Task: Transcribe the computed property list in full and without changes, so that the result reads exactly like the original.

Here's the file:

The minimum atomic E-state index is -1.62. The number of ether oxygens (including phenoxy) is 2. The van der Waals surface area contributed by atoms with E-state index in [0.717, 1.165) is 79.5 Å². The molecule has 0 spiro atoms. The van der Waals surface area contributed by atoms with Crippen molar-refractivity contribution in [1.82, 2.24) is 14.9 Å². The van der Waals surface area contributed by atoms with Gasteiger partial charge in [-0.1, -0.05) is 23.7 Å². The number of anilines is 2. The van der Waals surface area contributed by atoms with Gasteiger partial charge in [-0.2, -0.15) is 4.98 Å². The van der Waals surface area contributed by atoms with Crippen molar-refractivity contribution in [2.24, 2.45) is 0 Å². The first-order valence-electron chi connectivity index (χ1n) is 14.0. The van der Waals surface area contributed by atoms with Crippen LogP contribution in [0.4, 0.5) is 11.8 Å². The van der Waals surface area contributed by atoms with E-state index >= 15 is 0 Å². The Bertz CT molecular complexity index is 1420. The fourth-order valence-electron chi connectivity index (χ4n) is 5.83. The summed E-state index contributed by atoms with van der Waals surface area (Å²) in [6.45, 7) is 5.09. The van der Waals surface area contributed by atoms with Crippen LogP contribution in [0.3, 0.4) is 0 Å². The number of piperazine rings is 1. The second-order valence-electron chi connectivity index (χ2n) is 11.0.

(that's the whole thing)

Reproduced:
The minimum atomic E-state index is -1.62. The number of ether oxygens (including phenoxy) is 2. The van der Waals surface area contributed by atoms with E-state index in [0.717, 1.165) is 79.5 Å². The molecule has 0 spiro atoms. The van der Waals surface area contributed by atoms with Crippen molar-refractivity contribution in [1.82, 2.24) is 14.9 Å². The van der Waals surface area contributed by atoms with Gasteiger partial charge in [-0.1, -0.05) is 23.7 Å². The number of anilines is 2. The van der Waals surface area contributed by atoms with Gasteiger partial charge in [-0.2, -0.15) is 4.98 Å². The van der Waals surface area contributed by atoms with Crippen molar-refractivity contribution in [2.24, 2.45) is 0 Å². The first-order valence-electron chi connectivity index (χ1n) is 14.0. The van der Waals surface area contributed by atoms with Crippen LogP contribution in [0.4, 0.5) is 11.8 Å². The van der Waals surface area contributed by atoms with E-state index >= 15 is 0 Å². The Bertz CT molecular complexity index is 1420. The fourth-order valence-electron chi connectivity index (χ4n) is 5.83. The summed E-state index contributed by atoms with van der Waals surface area (Å²) in [6.45, 7) is 5.09. The van der Waals surface area contributed by atoms with Crippen LogP contribution in [0.3, 0.4) is 0 Å². The number of piperazine rings is 1. The second-order valence-electron chi connectivity index (χ2n) is 11.0.